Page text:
Boundary Review Board OKs Klahanie annexation vote
October 15, 2013
By Peter Clark
In quick order, the King County Boundary Review Board unanimously gave preliminary approval Oct. 10 to Issaquah’s annexation request for the Klahanie area.
Two long meetings were held last month where government representatives from Issaquah and Sammamish were joined by a slew of public opinion on the proposed annexation. The Boundary Review Board took the information given and returned with a decision for Klahanie voters to vote on whether Issaquah should include them in its borders.
“None of these are easy,” board member Robert Cook said as the board held informal discussion before a vote. “And a couple factors gave us some sleepless nights. The overriding fact is that the city of Issaquah is responding to a petition of residents that want to be a part of the city. They did what they were asked to do by the citizenry. They did what they are mandated to do by state law. There really aren’t any losers in this, because the citizens will vote on this and determine their own fate. It’s kind of a win-win.”
Klahanie, a triangular wedge of unincorporated King County, borders Sammamish on two sides and Issaquah on the third. State law assumes that at some point one city or the other will absorb the area, home to more than 10,000 people.
Only Issaquah has the right to, but Sammamish also wants it. Issaquah is in the midst of attempting to annex Klahanie, and the decision by the Boundary Review Board is a step in the process.
The “factors” that might have led to sleepless nights for the board members included opposition from the city of Sammamish and the Sammamish Plateau Water and Sewer District.
During the public hearing last month, Sammamish Mayor Tom Odell made the case that potential annexation areas, mandated by the Growth Management Act, were drawn before the consolidation of his city. He asked for a reconsideration of the boundaries to include the Klahanie area within Sammamish’s potential annexation area. The Boundary Review Board was sympathetic to the view, but did not have the power to act on it.
“We had a number of requests to reassign this potential annexation area to the city of Sammamish,” board Chairwoman Mary Lynne Evans said. “We are not authorized to change the potential annexation status. The Growth Management Planning Council is the body to address this.”
Other concerns raised in the public hearing revolved around Sammamish warning there could be reduced fire protection should annexation occur, and the Water and Sewer District cautioning that Issaquah did not provide correct facts about utility service in light of its exploration to assume district wells.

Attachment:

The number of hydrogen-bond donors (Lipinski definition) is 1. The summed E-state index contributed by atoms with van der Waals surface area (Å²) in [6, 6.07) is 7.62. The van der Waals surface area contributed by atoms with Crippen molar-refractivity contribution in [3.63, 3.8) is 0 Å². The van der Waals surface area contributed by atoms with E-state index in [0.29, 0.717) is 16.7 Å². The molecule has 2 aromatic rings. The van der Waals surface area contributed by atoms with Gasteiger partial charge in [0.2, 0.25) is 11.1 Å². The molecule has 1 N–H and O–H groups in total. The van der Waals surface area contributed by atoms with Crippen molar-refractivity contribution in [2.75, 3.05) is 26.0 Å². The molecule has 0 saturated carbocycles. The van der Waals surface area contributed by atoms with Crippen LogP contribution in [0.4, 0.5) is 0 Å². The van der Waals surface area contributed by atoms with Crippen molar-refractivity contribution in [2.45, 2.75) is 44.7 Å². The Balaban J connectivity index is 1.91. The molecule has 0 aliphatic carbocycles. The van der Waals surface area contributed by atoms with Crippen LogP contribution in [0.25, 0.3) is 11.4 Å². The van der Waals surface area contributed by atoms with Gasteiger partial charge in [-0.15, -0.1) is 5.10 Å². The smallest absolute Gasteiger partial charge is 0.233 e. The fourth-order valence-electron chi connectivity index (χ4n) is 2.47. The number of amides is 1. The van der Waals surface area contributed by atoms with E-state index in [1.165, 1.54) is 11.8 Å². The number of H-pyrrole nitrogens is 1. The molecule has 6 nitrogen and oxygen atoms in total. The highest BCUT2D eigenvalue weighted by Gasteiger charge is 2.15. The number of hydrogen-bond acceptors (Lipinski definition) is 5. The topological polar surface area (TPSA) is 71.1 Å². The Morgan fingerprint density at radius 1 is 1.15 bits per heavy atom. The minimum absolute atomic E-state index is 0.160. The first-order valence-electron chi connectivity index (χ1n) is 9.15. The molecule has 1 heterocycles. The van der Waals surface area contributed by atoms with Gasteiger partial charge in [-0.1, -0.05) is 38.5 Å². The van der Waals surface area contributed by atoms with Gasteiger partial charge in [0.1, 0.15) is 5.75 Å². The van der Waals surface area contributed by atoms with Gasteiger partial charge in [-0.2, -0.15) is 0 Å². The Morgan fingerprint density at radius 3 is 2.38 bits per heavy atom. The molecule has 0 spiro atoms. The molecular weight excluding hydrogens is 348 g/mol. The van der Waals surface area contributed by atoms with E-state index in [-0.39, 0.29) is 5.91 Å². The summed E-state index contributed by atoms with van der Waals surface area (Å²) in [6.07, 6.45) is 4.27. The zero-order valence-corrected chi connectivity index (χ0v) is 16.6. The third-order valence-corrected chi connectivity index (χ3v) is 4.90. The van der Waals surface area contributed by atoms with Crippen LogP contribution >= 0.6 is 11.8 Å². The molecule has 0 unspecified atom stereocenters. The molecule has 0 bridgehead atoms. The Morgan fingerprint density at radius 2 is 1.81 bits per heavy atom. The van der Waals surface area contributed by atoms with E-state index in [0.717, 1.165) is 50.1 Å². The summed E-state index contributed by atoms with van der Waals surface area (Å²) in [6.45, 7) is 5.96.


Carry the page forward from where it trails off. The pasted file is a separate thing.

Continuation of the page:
Board member Sylvia Bushnell said assumptions should be expected under the Growth Management Act and chastised the district for drawing undeserved attention.
“The water district issue also bothered me,” Bushnell said. “I felt it was a red herring thrown out there. It’s appropriate for Issaquah to contemplate controlling its water resources.”
As for fire service, Evans had sharp words for Sammamish in regard to Eastside Fire & Rescue complaints about being used as “a pawn.” Sammamish is considering withdrawing from the regional EFR consortium. Should the Klahanie area go to Issaquah and it leave EFR, Sammamish has said it will likely close nearby Fire Station 83, which provides most of the fire and EMS services to the area.
“I looked very carefully at the fire district,” Evans said. “Firefighters did not want Fire Station 83 to ‘become a pawn’ in this discussion. And I totally agree. I think it’s reprehensible to make those services a pawn in this consideration.”
There is a 30-day window for appeals to be lodged against the board’s decision. Should its approval stand, a vote of Klahanie citizens will most likely occur in a February 2014 special election.
“If they don’t wish to join, the vote will tell that,” Evans said of Klahanie area residents. “I think the vote is the most important thing. I think the vote is the right thing to do.”
SKlahanie area pre-annexation zoning has already made it’s way through two public hearings. The City Council is expected to vote on a final version during its Oct. 21 regular meeting. That meeting’s public comment portion will be the final chance for citizens to offer any opinion as the council moves forward with the proposed zoning. The meeting will be held at 7 p.m. in Council Chambers, 135 E. Sunset Way.